The first snow has fallen and the temperature has already dipped into the single digits. The leaves are long gone and darkness comes way earlier than most would prefer – although I don’t mind. It’s getting harder to get out of bed in the morning and the natural inclination is towards quiet introspection. Winter is creeping in and taking a hold of both the land and our bodies. The spirits respond in their own ethereal way, shifting in their skin as they take on their darker aspects. Windy are the nights and it’s upon the frigid gale that a furious horde rides out across the sky. The thunderous hoof-beats of their horses echo amidst howling winter storms and if you listen closely you might just hear the winding of a horn. With winter comes the Wild Hunt.
The Wild Hunt is an eldritch cavalcade composed of ghosts and led by the Witch Father and/or the Witch Mother. This concept of a ghostly army of spirits flying through the night, led by some mythical leader can be found throughout folklore. One of the earliest mentions of something resembling the Hunt comes from the Anglo-Saxon Chronicle – a series of annals recording the history of the Anglo-Saxons. According to the Chronicle, one night in 1127…
Many men both saw and heard a great number of huntsmen hunting. The huntsmen were black, huge, and hideous, and rode on black horses and on black he-goats, and their hounds were jet black, with eyes like saucers, and horrible. This was seen in the very deer park of the town of Peterborough, and in all the woods that stretch from that same town to Stamford, and in the night the monks heard them sounding and winding their horns.
The term Wild Hunt itself was popularized by Jacob Grimm who wrote about the Wilde Jagd in his book German Mythology (also published as Teutonic Mythology) published in 1835. Grimm is actually the one who took disparate pieces of folklore and stitched them together into the codified image of the Hunt which we know today.
The retinue of spirits has variously been said to be composed of soldiers killed in battle, unbaptized babies, executed criminals, faeries, and even living individuals whose souls were swept up into the mass. The identity of the Hunt’s leader has been just as varied, with those named including Wodan, Herne, King Arthur, Wild Edric, Sir Francis Drake, Cain, the Devil, Gwyn ap Nudd, Diana, Herodias, Holda, and Perchta. The Hunt is said to ride out during certain times of the year including on All Hallow’s Eve and the twelve nights between Christmas Day and Twelfth Night (January 6th). Additionally, the Wild Hunt is most commonly associated with the lonely countryside and old roadways. There are certain places, specifically in the British Isles, which are thought to be home to the Otherworldly brigade. For example, in Dartmoor it is believed the Hunt rides out from a particularly haunting forest known as Wistman Woods. For my fellow American Witches, there is a curious tale with slight thematic similarities regarding a ghoulish stampede of cattle and cowboys on horseback who take to the Texas skies. But really, I believe that the Hunt can be experienced in any old, desolate place. However, it is widely believed that to see the Wild Hunt with your own eyes is incredibly unlucky.
Accounts vary widely, with individuals experiencing bad luck, becoming ill, or even dying after witnessing the Wild Hunt. In both the Dartmoor and Texan folklore, those unfortunate enough to be caught in the path of the Hunt were said to be chased until accidentally falling to their deaths – from the top of the Dewerstone in Dartmoor and from Stampede Mesa in Texas. At the same time, catching sight of the Wild Hunt can also be a portent of doom, signaling disaster or the death of someone else. One of the most depressing legends of the Hunt involves a drunken man asking the leader what prey had been captured. The huntsman tossed the man a sack, which when opened revealed the body of the man’s infant child. Upon arriving home, the man’s wife informed him that their baby had tragically passed away.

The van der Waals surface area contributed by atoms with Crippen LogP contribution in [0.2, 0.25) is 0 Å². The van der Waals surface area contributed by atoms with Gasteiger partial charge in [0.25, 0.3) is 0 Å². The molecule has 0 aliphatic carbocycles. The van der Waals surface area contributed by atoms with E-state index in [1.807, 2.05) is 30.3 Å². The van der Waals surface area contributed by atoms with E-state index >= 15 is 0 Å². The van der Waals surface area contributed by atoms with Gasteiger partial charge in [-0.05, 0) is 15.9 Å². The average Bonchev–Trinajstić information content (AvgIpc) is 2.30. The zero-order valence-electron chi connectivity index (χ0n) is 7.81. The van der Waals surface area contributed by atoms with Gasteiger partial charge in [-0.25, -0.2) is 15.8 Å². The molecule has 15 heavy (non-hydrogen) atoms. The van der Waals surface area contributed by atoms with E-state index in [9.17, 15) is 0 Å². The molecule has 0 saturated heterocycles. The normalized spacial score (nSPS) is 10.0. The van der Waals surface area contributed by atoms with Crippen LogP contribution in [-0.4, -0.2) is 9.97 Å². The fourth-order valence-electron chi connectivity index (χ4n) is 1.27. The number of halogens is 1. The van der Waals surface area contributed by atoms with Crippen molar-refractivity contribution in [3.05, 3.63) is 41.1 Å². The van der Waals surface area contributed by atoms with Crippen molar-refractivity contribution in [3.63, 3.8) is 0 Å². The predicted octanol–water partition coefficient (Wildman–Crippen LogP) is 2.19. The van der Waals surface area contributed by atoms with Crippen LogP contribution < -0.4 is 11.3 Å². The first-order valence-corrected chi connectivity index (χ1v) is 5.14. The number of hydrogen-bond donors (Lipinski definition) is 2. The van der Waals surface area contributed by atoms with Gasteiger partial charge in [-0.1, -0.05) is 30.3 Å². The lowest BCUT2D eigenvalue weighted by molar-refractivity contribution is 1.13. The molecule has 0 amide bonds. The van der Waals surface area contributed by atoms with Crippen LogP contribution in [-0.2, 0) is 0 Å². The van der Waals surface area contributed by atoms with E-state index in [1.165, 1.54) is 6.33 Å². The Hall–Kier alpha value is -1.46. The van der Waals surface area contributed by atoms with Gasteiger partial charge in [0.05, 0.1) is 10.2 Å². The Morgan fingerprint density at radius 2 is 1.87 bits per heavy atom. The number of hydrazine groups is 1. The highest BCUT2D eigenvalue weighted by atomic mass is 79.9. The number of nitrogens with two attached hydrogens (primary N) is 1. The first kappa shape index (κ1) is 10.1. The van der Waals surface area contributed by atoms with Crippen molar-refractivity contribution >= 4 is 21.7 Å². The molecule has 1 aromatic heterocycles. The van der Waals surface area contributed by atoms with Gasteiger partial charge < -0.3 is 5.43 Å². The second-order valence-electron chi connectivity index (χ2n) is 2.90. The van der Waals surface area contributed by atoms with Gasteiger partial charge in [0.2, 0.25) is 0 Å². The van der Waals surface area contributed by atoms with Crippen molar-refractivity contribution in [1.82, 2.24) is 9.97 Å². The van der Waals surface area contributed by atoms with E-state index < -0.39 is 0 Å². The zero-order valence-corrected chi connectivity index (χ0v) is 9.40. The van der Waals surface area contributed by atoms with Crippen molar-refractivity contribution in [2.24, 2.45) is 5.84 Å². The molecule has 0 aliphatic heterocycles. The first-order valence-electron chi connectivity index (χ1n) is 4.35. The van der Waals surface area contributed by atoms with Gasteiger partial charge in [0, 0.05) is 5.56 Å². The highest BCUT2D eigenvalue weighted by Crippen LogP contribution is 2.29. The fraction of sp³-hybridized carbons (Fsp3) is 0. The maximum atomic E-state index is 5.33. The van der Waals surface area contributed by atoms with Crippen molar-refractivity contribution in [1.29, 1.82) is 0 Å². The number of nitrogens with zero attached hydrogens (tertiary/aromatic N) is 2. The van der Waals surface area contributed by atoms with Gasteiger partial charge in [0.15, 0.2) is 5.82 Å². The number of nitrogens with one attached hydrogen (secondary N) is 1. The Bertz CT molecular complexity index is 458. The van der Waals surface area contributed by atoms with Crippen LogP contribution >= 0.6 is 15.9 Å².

The folklore is varied and some stories are certainly more macabre than others. But when I reflect upon the Wild Hunt, I think of chaos, a sort of disruption to the status quo or the way things have been. I think about how the winter tide is a time of both literal and metaphorical death. During the cold months we are innately prompted to turn inwards, to wander the deep caverns of our soul, and self-reflect on our human nature. In doing so, we are often confronted with our shadowy aspects including things like memories of past hurts, fears, and current unhealthy habits or ways of being. Facing these parts of ourselves, acknowledging them with a sense of honesty, can be difficult and incredibly frightening. Like the Wild Hunt crashing through the snow and ice in order to chase down its prey, we too must go on a journey to track down the dusty, cobwebbed pieces of ourselves. And as the Hunt carries away the souls of the dead, so too can it carry away that which no longer serves us. The Wild Hunt can represent many different things, but I think about it as a manifestation of the upheaval that can come along with self-reflection and the confrontation of our own darker nature.
This winter tide, I plan on doing a lot of this shadow work and it’s my intention to document my journey with the Wild Hunt. While I would still hesitate from looking upon the Hunt with my own eyes, I think there is much to be said about facing your fears. And I think in many ways, the Wild Hunt is symbolic of our fears, especially those that arise when we take a hard look at ourselves or when we realize that in order to move forward we must let go of certain things long held onto. Whatever the nature of your shadow – whether it’s a toxic relationship, a past trauma, or simply a bad habit – the question stands of what you’ll do if you hear the winding horn of the furious horde this winter season?